Architects: a+j burridge edinburgh
Structural Engineers: David Narro Associates
Cost Consultant: Davis Langdon LLP

Dundee Street, Edinburgh, Scotland

Dundee Street Edinburgh design by SHS BURRIDGE ARCHITECTS Dundee Street Edinburgh
photographs : Zoë Maxwell

Space planning and fit-out of special areas to SKM Anthony Hunt’s new Edinburgh base at One Sixty Dundee Street
The suite on the top floor of One Sixty enjoys panoramic views of Edinburgh’s skyline. The cluster of cellular accommodation is therefore located around the atrium allowing the mainly open plan office to enjoy good daylight and connect with the full height glazed external wall.
A sequence of social spaces on the principle circulation route in the office have been detailed with bespoke joinery and furniture items to a restrained palette of materials and colours.
Our previous experience of fast-track fit-out projects meant that an intensive five month programme from initial sketches to completion was successfully achieved.

Architects: a+j burridge edinburgh
Floor Area: 7,000 sqft
Contractors: GHI Contracts
Specialist Joinery: H.M. Raitt and Sons Ltd
Photography: Zoë Maxwell

Cale Cross House, Newcastle, England

Cale Cross House Newcastle Cale Cross House
photograph : Zoë Maxwell

Having successfully completed the fit out of SKM Anthony Hunts’ Edinburgh office in Autumn 2006, a+j burridge were commissioned in January 2007 to design the fit-out of new premises for SKM at Cale Cross House in Newcastle.

Prominently located close to the Tyne bridge and river SKM’s suite occupies the entire 13th floor and enjoys panoramic views of the Newcastle skyline.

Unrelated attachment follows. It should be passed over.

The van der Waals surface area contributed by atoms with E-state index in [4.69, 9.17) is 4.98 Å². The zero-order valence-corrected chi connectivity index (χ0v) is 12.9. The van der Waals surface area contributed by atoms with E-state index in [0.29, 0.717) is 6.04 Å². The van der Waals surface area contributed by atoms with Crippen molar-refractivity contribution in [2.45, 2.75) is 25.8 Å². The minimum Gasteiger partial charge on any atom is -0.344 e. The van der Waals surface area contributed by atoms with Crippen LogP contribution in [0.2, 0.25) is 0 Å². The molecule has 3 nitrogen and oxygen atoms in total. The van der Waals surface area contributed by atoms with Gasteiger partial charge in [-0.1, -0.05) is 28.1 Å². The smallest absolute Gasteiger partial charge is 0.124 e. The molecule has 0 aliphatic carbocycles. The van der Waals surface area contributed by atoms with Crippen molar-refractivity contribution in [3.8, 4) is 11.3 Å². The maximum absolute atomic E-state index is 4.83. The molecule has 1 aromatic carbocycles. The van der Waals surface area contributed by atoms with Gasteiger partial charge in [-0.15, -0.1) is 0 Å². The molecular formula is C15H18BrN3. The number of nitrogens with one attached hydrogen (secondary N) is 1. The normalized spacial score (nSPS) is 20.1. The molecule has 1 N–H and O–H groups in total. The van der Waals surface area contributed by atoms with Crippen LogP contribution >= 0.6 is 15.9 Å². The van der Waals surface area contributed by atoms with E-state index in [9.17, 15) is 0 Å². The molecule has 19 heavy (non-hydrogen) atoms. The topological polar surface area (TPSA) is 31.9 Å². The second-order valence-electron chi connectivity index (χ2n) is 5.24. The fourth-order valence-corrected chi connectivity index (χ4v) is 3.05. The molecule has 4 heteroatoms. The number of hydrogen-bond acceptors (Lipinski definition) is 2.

The existing 1960’s building with central core, narrow floor plates and low floor to ceiling presents interesting challenges for the demands of the 21st century office. No raised floor and a modest suspended ceiling supports the low energy approach of natural ventilation and good daylight. Open plan office accommodation follows the perimeter on 3 sides with reception and cellular meeting rooms located on the fourth, north side avoiding a need for additional cooling. The primary circulation forms an inner ring around the core and gives direct access to comms room, shower, storage wall and library. As with Dundee Street the bespoke joinery and furniture items are designed to a restrained palette of materials and colours.

The project was successfully delivered on time and budget in an intensive 3 month period from initial sketches to client occupation.

Floor Area: 4,700 sqft
Contractor: AMH Office Interiors
Building Control Consultant: Assent
Photography: Zoë Maxwell

River Douglas Bridge, Ribble Coast, Lancashire, England

Competition entry

River Douglas Bridge River Douglas Bridge design River Douglas Bridge design
model : a+j burridge architects ; computer visualisations : Tom Kaneko

The Ribble Coast and Wetlands Regional Park has a wealth of significant but overlooked natural assets. To correct this and enhance the experience of this unique environment, we have seen the crossing of the Douglas as offering the following: an opportunity for a delightful experience for the users of the path, a place to observe the environment, an object to admire and a habitat for the ecosystem to colonise.

To this end we have taken the route though an arbour of hazel and honeysuckle, with dappled light and glimpses through the foliage to the river and surrounding countryside. Buddleja and hawthorn are grown to give a variety of plants and colours and encourage birds and butterflies. From the river bank the bridge takes the form of “branches” growing out of masonry trunks to create arches. Hanging from these tree structures is a nest-like enclosure carrying the path. At the west end of the bridge the enclosure becomes an egg shaped nest secluded amongst the trees – a place to stop and view the locality, a hide, an information point.